From February 20-27, 2017 I had the pleasure to volunteer in Katerini with the Evangelical Church in Greece’s affiliated refugee-aid non-profit, Perichoresis. I first served with the ECG in Katerini in August 2016 after meeting Alexandra Nikolara, the team leader for refugee aid work there, at a Consultation on Migration hosted by the Reformed Church in Hungary in June 2016. I was moved by the work that her church is doing for people on the move and I knew that I had to get involved with them and see what refugee aid work looks like in a different context. On my first trip to Katerini, in August 2016, Nikolara’s team was six people – on this trip, her team now numbers around fifty. The work used to be done under the umbrella of the local ECG congregation there in Katerini, but the need for their services has continued growing and so they have restructured their work and are now a church-affiliated non-profit.
My week spent with Perichoresis was enlightening in so many ways. During both of my trips I was able to see many different facets of the work being done in Katerini which helped to provide me with a well-rounded picture of the situation. On this trip I spent time in the newly created nursery program, attended English and Greek lessons with children, visited hotels near Thessaloniki that are currently managed by the non-profit, helped the office staff to run errands, and shadowed a caretaker for a day to learn about the housing program in detail.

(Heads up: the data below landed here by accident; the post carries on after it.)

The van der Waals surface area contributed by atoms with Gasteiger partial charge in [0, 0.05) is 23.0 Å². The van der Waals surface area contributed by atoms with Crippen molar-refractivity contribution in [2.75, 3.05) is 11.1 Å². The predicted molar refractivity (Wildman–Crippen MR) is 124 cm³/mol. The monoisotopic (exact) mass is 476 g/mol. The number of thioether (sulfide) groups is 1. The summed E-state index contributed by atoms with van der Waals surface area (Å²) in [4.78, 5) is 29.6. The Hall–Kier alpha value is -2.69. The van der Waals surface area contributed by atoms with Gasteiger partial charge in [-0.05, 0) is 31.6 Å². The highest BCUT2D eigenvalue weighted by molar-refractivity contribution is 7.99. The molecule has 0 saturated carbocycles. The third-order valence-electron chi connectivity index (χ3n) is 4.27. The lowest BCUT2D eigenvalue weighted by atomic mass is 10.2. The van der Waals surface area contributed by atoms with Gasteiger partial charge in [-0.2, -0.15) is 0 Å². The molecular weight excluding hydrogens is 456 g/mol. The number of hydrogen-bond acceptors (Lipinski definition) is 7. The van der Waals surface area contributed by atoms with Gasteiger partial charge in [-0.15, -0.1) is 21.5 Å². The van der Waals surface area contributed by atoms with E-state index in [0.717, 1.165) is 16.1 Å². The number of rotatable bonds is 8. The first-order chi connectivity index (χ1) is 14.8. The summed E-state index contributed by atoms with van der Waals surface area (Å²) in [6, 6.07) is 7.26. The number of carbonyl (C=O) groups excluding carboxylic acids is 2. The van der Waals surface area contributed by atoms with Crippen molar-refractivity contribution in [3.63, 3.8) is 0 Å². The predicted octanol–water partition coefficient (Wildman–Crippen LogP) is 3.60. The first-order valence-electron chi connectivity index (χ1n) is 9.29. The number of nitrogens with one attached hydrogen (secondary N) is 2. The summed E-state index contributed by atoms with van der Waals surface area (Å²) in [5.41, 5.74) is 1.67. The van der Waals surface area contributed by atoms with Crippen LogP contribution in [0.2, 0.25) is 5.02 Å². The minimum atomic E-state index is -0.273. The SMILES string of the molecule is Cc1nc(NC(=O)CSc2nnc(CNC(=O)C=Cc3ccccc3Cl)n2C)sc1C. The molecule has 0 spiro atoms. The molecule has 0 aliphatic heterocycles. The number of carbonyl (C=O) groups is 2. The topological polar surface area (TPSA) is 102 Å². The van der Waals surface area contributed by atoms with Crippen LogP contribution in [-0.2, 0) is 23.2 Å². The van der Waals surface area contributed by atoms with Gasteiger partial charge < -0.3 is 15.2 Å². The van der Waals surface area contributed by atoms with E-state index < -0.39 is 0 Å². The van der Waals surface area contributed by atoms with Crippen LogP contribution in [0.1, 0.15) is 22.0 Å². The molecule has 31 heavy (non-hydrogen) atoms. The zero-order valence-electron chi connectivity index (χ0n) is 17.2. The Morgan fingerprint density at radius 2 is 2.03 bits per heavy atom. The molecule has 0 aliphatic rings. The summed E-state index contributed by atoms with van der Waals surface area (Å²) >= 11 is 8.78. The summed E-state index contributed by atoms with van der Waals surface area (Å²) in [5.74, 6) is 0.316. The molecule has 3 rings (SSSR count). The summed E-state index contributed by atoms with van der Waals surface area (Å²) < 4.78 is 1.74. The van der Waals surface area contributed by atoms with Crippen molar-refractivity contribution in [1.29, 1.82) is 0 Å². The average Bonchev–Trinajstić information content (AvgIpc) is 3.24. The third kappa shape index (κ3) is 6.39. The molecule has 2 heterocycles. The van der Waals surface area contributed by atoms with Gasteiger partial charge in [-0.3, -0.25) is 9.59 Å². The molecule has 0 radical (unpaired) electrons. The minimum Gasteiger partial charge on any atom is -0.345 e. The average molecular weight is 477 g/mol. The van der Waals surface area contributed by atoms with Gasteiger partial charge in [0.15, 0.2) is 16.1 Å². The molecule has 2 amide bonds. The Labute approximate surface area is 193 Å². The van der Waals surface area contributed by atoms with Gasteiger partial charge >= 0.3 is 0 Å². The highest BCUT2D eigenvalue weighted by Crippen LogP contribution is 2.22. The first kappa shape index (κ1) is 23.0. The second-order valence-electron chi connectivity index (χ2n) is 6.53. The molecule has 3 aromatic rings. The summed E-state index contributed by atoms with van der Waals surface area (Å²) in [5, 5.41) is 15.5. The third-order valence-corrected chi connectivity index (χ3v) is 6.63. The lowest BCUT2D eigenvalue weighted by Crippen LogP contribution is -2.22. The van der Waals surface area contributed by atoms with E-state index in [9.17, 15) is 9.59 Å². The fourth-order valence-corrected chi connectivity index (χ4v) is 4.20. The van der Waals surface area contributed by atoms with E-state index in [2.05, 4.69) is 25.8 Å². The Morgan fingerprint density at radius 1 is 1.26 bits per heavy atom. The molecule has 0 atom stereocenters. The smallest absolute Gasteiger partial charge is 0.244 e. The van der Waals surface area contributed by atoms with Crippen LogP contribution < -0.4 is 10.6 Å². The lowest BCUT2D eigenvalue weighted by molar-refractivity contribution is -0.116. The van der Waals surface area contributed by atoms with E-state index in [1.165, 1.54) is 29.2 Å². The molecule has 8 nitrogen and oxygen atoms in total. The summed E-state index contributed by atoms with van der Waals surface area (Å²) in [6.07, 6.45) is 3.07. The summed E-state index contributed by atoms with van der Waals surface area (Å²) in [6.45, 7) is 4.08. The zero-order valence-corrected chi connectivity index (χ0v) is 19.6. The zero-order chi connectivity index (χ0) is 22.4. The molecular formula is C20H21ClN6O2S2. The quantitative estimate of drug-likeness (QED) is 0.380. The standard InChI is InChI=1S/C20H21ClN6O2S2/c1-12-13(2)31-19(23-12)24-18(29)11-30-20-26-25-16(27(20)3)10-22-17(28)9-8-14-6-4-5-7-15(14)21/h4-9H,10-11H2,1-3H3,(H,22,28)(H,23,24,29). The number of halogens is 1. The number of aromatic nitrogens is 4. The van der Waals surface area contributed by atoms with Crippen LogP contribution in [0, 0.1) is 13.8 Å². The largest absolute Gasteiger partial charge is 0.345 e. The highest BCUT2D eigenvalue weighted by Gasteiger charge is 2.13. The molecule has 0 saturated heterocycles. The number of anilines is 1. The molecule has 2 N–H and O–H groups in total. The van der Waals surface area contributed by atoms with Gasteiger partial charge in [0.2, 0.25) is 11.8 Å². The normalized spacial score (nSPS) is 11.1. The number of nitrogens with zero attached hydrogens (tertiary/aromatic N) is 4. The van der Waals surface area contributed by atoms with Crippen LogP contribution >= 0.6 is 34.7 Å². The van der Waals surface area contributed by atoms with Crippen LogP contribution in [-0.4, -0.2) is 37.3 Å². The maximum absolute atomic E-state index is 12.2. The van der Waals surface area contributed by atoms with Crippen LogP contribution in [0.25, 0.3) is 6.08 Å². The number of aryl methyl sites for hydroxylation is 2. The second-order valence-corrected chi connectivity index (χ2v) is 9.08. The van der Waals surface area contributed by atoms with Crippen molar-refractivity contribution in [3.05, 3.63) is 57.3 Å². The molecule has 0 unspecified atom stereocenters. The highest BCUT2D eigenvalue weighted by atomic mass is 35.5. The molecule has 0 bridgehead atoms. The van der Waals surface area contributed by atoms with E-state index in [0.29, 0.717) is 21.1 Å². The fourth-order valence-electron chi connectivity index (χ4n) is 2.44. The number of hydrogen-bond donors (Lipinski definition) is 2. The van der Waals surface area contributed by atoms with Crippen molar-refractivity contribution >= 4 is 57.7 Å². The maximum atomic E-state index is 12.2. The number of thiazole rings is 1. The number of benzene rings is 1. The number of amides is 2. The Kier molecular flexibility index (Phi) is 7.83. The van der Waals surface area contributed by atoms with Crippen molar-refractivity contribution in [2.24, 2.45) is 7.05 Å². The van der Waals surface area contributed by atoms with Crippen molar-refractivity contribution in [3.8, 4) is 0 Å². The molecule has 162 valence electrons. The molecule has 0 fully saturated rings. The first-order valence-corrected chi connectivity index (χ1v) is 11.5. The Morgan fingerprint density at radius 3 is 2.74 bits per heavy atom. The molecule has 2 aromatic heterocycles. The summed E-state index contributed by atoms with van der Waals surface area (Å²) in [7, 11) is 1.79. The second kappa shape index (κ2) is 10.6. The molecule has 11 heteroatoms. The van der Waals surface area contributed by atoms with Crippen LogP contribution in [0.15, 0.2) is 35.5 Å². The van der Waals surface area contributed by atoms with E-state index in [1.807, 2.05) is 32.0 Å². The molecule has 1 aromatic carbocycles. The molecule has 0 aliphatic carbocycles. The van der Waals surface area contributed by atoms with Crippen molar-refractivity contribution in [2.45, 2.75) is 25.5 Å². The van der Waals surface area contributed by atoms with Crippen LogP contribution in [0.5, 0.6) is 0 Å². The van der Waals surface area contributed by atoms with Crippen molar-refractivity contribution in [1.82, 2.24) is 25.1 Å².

What stuck out to me the most during my time with the Perichoresis team was how consistent they all were in the mission of the work. No matter who I spoke to, whether it was someone in an administrative position, a driver, a housing caretaker, or a social worker, every single person was on the same page about the work being done in Katerini and their motivation for doing it. Everyone I came into contact with felt a call to help people on the move and Perichoresis does a fantastic job at identifying and maximizing a person’s particular strengths. The team meets each morning so that they are aware of what’s going on in the various facets of the organization, collaborating where it is needed but also giving one another space to breathe and do their own work. That an organization has experienced such tremendous growth in such a short time, and has managed to grow in a sustainable manner and not sacrifice their original mission, is an impressive feat – one that continues to inspire me now that I am back in Budapest.
Over the coming days I will be sharing reflections written during my most recent trip to Katerini to give you a more full picture of what my trip there was like. If you have any questions at all, feel free to leave them in the comments!